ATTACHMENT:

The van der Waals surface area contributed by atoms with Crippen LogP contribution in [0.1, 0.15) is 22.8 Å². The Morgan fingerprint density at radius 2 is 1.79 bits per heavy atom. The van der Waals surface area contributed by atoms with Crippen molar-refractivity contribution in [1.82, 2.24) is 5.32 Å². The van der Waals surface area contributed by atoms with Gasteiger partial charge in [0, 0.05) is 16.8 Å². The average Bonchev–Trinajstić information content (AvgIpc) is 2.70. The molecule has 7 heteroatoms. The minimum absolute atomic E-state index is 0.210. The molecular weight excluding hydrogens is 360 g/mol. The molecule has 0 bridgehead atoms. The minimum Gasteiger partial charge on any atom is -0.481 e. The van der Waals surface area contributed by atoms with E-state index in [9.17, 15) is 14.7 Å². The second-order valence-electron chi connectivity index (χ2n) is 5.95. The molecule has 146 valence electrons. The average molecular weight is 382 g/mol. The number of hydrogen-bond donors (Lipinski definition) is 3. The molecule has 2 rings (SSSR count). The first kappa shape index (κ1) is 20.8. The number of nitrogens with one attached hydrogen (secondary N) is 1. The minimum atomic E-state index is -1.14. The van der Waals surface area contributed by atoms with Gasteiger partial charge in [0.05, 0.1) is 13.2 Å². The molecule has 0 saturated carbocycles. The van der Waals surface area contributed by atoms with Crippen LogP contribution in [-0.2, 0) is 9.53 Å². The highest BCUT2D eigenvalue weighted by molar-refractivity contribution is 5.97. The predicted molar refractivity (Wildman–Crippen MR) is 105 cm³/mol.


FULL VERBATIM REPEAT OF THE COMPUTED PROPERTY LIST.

The van der Waals surface area contributed by atoms with Crippen LogP contribution in [0.1, 0.15) is 22.8 Å². The Morgan fingerprint density at radius 2 is 1.79 bits per heavy atom. The van der Waals surface area contributed by atoms with Crippen molar-refractivity contribution in [1.82, 2.24) is 5.32 Å². The van der Waals surface area contributed by atoms with Gasteiger partial charge in [0, 0.05) is 16.8 Å². The average Bonchev–Trinajstić information content (AvgIpc) is 2.70. The molecule has 7 heteroatoms. The minimum absolute atomic E-state index is 0.210. The molecular weight excluding hydrogens is 360 g/mol. The molecule has 0 bridgehead atoms. The minimum Gasteiger partial charge on any atom is -0.481 e. The van der Waals surface area contributed by atoms with E-state index in [9.17, 15) is 14.7 Å². The second-order valence-electron chi connectivity index (χ2n) is 5.95. The molecule has 146 valence electrons. The average molecular weight is 382 g/mol. The number of hydrogen-bond donors (Lipinski definition) is 3. The molecule has 2 rings (SSSR count). The first kappa shape index (κ1) is 20.8. The number of nitrogens with one attached hydrogen (secondary N) is 1. The minimum atomic E-state index is -1.14. The van der Waals surface area contributed by atoms with Gasteiger partial charge in [0.05, 0.1) is 13.2 Å². The molecule has 0 saturated carbocycles. The van der Waals surface area contributed by atoms with Crippen LogP contribution in [-0.2, 0) is 9.53 Å². The highest BCUT2D eigenvalue weighted by molar-refractivity contribution is 5.97. The predicted molar refractivity (Wildman–Crippen MR) is 105 cm³/mol.